At the foundation of almost all comedy is structure. And one of the most common, and most useful structures, starts with a simple concept: the number three. Take a look at how and why three is woven into the fabric of some beloved jokes.
It’s actually kind of weird to think of myself as a playwright. I never did much theatre in school, aiming rather to do variety performance: juggling, comedy, magic, clown… I always thought of my performances as “shows.”
So now I have written a new show (God: The One-Man Show), and co-written two shows (“Delusions of Grandeur” and “The Heist” with Matthew Pauli and Karen Beriss) over the last 4 years. People keep referring to these shows as “plays.” I guess yes, since they have all have at least some semblance of a story arc, characters and drama mixed in with the comedy, but it’s weird to me to call them plays.
But if they are, then I guess I’m a playwright. I’m up there with William Shakespeare, Oscar Wilde, and that self-absorbed weirdo performing in the local church basement shouting about gender issues and hydrogenated fats.
Continuing my struggle to do a “new post every Tuesday,” I realize my idea of Tuesday may be different from the rest of the world. As a night owl, generally I am the most productive after the world sets its sights on sleep. That is, if I’m being productive. I define Tuesday (or any day) as from the time I wake up to the time I go to bed. So I may go to bed 3am on Wednesday morning; that still counts as my Tuesday.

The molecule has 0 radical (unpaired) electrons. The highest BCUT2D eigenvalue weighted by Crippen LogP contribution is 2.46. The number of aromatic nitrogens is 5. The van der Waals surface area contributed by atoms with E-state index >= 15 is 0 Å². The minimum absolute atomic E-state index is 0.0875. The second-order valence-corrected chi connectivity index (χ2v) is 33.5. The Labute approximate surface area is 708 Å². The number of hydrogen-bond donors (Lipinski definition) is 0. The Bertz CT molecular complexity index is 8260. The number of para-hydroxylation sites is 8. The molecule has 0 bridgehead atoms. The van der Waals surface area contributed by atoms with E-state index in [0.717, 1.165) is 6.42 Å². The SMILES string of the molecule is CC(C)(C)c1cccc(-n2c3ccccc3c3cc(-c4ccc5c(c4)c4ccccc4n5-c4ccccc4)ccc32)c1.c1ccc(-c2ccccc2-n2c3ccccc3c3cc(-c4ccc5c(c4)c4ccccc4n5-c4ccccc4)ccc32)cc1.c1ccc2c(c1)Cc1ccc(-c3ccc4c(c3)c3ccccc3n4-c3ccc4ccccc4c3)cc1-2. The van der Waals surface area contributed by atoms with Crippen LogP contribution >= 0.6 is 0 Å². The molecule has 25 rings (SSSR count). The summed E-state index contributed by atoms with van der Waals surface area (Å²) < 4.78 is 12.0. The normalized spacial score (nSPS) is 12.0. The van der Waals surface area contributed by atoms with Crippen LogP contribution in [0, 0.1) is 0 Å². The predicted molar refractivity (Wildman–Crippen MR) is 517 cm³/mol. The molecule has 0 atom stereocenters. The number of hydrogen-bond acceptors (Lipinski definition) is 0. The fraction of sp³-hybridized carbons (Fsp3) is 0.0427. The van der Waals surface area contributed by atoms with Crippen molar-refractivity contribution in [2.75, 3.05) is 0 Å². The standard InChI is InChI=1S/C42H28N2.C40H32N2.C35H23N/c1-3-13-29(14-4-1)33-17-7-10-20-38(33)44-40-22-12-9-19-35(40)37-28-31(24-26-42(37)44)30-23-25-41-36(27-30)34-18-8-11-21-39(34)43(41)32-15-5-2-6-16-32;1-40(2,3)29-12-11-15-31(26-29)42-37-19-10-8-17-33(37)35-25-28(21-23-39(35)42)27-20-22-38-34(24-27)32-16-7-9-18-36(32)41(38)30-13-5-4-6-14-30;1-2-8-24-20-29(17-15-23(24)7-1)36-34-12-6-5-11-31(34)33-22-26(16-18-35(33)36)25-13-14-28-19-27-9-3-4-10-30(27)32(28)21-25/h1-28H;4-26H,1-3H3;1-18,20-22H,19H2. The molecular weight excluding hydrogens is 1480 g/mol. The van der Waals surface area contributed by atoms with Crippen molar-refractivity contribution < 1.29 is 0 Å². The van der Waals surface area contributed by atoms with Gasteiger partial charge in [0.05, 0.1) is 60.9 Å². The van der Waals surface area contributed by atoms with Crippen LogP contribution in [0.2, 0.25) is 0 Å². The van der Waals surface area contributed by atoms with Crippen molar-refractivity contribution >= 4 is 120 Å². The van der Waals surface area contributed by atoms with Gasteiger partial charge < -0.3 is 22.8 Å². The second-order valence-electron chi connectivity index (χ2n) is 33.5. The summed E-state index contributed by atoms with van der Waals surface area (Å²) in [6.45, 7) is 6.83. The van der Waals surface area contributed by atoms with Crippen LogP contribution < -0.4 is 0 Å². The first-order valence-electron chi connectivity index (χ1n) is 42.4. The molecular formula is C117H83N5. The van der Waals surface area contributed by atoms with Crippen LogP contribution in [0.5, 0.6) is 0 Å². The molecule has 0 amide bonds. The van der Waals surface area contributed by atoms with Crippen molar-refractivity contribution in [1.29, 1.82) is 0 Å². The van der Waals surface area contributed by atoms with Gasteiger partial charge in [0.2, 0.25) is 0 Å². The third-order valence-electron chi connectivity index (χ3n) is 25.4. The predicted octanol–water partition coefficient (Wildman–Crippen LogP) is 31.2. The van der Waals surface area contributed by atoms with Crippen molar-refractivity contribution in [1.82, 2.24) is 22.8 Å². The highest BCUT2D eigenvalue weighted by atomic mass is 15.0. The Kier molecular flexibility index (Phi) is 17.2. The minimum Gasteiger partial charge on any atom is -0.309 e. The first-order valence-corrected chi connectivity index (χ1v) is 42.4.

Today, I walked through the woods and encountered the tree that fell across the path a couple of months ago. Then, I had started to cut through it with my Leatherman’s saw, but it was slow going so I figured I’d come back to it and do a bit more. I don’t travel that route with the dog much, but today, I passed by it and took out a few minutes again. And next time I come by, if I have my knife, I will again. Maybe Nature will help me out with some termites. Until it’s done. And this is how I hope to write my novel.
I realize I have a novel to write and I’m not moving forward on it, and I have a blog which needs content, I have decided to “pet two kittens with the same hand” (my vegetarian peacenik wife doesn’t like that expression about the birds and the stone) and thusly move forth and do a twenty-minute writing exercise here. It may or may not end up in the book.
I realized, and I’m certain the science will back me up on this one: If you don’t work on a project, it won’t get finished. So, here is 20 minutes of blathering. I hope something emerges. The story is of a late Medieval traveling performer, who is recovering from a “clothing mishap.”
The glow of the candles in front of the tavern beckoned Bimo up the path. The twilight added weight to his eyelids and feet. Thusly, he dragged his rope and his rumbling stomach that much further from Framstadt. With his purse empty, he had no idea how to pay for a meal and a bed, but this was the place to find them.